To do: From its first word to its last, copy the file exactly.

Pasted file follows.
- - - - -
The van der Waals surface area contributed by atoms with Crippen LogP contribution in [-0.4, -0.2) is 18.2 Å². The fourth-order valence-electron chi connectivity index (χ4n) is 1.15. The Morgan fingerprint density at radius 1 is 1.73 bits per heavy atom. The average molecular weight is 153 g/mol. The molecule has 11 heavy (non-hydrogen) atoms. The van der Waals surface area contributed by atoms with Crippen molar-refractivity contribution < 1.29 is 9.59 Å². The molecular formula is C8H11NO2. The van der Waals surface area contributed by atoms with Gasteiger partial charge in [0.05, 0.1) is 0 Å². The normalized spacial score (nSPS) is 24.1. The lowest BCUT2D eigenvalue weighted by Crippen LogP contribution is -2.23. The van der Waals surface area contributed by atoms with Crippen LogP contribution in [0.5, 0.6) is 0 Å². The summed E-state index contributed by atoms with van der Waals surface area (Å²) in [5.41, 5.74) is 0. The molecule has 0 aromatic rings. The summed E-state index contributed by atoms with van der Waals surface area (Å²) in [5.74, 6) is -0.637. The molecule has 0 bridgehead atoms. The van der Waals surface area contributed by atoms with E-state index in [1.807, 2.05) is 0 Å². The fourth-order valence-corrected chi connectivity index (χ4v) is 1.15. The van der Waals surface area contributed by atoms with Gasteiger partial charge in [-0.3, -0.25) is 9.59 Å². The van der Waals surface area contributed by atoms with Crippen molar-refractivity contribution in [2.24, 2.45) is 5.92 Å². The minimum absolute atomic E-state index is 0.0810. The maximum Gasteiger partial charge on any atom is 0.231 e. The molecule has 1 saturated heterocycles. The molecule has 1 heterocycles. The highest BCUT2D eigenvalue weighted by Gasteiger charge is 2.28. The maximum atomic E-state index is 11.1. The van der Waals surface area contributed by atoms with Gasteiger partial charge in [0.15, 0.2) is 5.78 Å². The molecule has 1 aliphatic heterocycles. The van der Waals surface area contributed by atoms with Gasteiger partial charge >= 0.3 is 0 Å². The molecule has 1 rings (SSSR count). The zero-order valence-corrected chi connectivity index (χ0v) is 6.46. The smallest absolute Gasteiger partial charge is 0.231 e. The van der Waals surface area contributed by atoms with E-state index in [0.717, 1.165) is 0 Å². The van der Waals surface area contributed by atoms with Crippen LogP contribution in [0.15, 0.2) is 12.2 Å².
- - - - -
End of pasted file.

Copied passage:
The van der Waals surface area contributed by atoms with Crippen LogP contribution in [-0.4, -0.2) is 18.2 Å². The fourth-order valence-electron chi connectivity index (χ4n) is 1.15. The Morgan fingerprint density at radius 1 is 1.73 bits per heavy atom. The average molecular weight is 153 g/mol. The molecule has 11 heavy (non-hydrogen) atoms. The van der Waals surface area contributed by atoms with Crippen molar-refractivity contribution < 1.29 is 9.59 Å². The molecular formula is C8H11NO2. The van der Waals surface area contributed by atoms with Gasteiger partial charge in [0.05, 0.1) is 0 Å². The normalized spacial score (nSPS) is 24.1. The lowest BCUT2D eigenvalue weighted by Crippen LogP contribution is -2.23. The van der Waals surface area contributed by atoms with Crippen LogP contribution in [0.5, 0.6) is 0 Å². The summed E-state index contributed by atoms with van der Waals surface area (Å²) in [5.41, 5.74) is 0. The molecule has 0 aromatic rings. The summed E-state index contributed by atoms with van der Waals surface area (Å²) in [5.74, 6) is -0.637. The molecule has 0 bridgehead atoms. The van der Waals surface area contributed by atoms with E-state index in [1.807, 2.05) is 0 Å². The fourth-order valence-corrected chi connectivity index (χ4v) is 1.15. The van der Waals surface area contributed by atoms with Gasteiger partial charge in [-0.3, -0.25) is 9.59 Å². The van der Waals surface area contributed by atoms with Crippen molar-refractivity contribution in [2.24, 2.45) is 5.92 Å². The minimum absolute atomic E-state index is 0.0810. The maximum Gasteiger partial charge on any atom is 0.231 e. The molecule has 1 saturated heterocycles. The molecule has 1 heterocycles. The highest BCUT2D eigenvalue weighted by Gasteiger charge is 2.28. The maximum atomic E-state index is 11.1. The van der Waals surface area contributed by atoms with Gasteiger partial charge in [0.15, 0.2) is 5.78 Å². The molecule has 1 aliphatic heterocycles. The van der Waals surface area contributed by atoms with Gasteiger partial charge >= 0.3 is 0 Å². The molecule has 1 rings (SSSR count). The zero-order valence-corrected chi connectivity index (χ0v) is 6.46. The smallest absolute Gasteiger partial charge is 0.231 e. The van der Waals surface area contributed by atoms with E-state index in [0.717, 1.165) is 0 Å². The van der Waals surface area contributed by atoms with Crippen LogP contribution in [0.15, 0.2) is 12.2 Å².